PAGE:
The European Union (Withdrawal) Bill

EDIT 12/09/17- I have signed a number of amendments to the Bill, which can be found here -…

European Union (Withdrawal) Bill

Today the House of Commons began its scrutiny of the European Union (Withdrawal) Bill, which starts the task of separating EU law and UK law, and establishing new domestic regulatory and administrative system. This is the biggest legislative challenge the UK has ever faced, especially as it must be completed in under two years.

This Bill is necessary and sensible in principle, but it is not without major faults which I shall be seeking to amend.

This is not an exercise of merely technical importance, it will significantly impact the day to day workings of industries highly regulated by EU law, such as financial services.

There are two parts of this process, adoption and adaption. Firstly, EU law must be brought into domestic law. This is sensible, as it allows for legal certainty and avoids a vacuum from the moment we leave the EU. Secondly, it is also necessary that much of this law is amended, for example to remove references to EU institutions the UK is no longer part of. I support the principle of this Bill, and that is why I will not vote against it at Second Reading.

However, in my view the powers granted to Ministers are too potent and too broad, leading to the very real risk that important policy changes to retained EU law will be made by Ministers without the full scrutiny of Parliament. That is why I am pressing the Government to accept a number of amendments at the Committee Stage of this Bill to fix these issues.



The powers conferred to Ministers in this Bill are extremely potent.

For example Clause 9 allows the Government to implement any withdrawal agreement by regulations, but that these powers will lapse on exit day.

This power can only really be used once the content of the withdrawal agreement is known. Given Clause 9 could be used to bring in major policy changes relating to EU citizens, the Irish border and dispute resolution, and the assurances made by the Government on a Parliamentary vote to approve a deal, the implementation of any exit deal must surely be scrutinised by Parliament.

This power could be contingent on Parliament approving the withdrawal agreement. Alternatively, this power could be included in legislation to accompany and approve any withdrawal agreement, so the power can be more tailored to the specifics of any deal. 




The powers have an extraordinary scope, notwithstanding the restrictions on matters such as increasing taxation, creating criminal offences and amending the Human Rights Act.

The way the powers are defined contribute to their wide scope. With regards to the powers in Clause 7, it is unclear what terms such as ‘deficiency’, ‘redundant’, ‘failure to operate effectively’ or of ‘no practical application’ really mean. This is not just a technical question, people and businesses will want to know what rules are likely to be changed, and which are not.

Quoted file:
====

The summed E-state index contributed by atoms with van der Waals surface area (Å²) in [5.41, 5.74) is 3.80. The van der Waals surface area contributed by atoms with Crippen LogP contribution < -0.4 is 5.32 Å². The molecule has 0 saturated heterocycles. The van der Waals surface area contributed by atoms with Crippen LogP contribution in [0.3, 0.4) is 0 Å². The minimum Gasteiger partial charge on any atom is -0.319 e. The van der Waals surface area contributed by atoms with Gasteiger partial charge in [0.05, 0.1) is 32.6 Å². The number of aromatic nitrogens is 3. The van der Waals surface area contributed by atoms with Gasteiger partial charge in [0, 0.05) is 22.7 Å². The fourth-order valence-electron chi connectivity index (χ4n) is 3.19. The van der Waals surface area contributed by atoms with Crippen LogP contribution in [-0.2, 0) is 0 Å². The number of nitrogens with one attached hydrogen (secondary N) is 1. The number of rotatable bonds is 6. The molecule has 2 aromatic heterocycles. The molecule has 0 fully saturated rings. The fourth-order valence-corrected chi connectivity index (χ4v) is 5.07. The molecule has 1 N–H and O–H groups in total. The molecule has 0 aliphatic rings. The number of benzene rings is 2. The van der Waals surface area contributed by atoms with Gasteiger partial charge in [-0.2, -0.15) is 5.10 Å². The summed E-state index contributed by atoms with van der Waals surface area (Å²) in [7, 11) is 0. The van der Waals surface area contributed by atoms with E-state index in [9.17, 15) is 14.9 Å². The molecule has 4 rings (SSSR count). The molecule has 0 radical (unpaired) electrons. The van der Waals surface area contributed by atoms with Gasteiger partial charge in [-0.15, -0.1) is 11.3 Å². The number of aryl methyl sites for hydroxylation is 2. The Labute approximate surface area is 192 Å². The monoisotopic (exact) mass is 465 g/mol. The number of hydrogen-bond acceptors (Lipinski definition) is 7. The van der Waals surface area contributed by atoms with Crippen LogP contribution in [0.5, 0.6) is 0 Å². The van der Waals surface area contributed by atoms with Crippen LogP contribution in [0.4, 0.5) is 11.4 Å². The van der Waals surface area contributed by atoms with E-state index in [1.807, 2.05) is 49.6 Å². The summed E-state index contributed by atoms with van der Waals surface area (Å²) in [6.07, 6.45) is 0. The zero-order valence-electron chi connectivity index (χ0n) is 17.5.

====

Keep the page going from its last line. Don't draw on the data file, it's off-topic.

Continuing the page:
I would like the Government to consider tighter definitional criteria behind the powers, and a range of safeguards to stop the powers being abused, such as in the Legislative and Regulatory Reform Act.

It is also alarming that under the Bill as it stands, in theory a Minister through a statutory instrument with minimal or no Parliamentary debate could remove the existing rights of EU Citizens if a deal is not reached with the EU. Earlier in the year after I met with the Home Secretary she promised that nothing will change for any EU citizen in the UK without the consent of Parliament, and this Bill should make sure this is the case. EU Citizens contribute so much to our country, and London in particular, and so their rights should be protected in our law.



In the Bill only a very limited set of changes will lead to full Parliamentary scrutiny, with the default position being a change will only attract the “negative” scrutiny procedure.

Constitutionally this should be a major concern. The role of Parliament is to scrutinise legislation, and for many Leave voters “taking back control” and sovereignty were the key issues. Yet if this Bill passes in its current state then legislation being made in Brussels with little UK Parliamentary scrutiny will just be replaced by unaccountable Ministers making legislation!

Given the complexity and uncertainty of the task ahead it is not good enough that the default position is the negative scrutiny procedure. It is simply impossible for the Government to anticipate all potential changes at this stage and determine the appropriate method of scrutiny. I would prefer to see a more flexible solution such as that put forward by the House of Lords Constitution Committee, where a Parliamentary Committee can determine whether a change deserves full Parliamentary scrutiny, or is merely a minimal technical change. This is a procedure already in place for other Ministerial powers, and so there is no reason why we should not use it here.


Programme Motion

With regards to the programme motion, I believe the 8 days of 8 hour debates is sensible and should allow enough time to scrutinise the details of the Bill. After representations from me and my colleagues, the Government has agreed to seriously consider extending the time for debate if necessary. I look forward to contributing to the debate at Committee Stage.



While this Bill purports to deal with the legal technicalities of leaving the EU, it could have wide ranging effects on people and businesses. That’s why we need to ensure that Parliament is still able to hold the Government to account and ensure Brexit works as well as possible for the country and London. The principle of this Bill in bringing all EU law into UK law is right, and so I will not vote against it at Second Reading, however I want to see a number of amendments made at Committee Stage.



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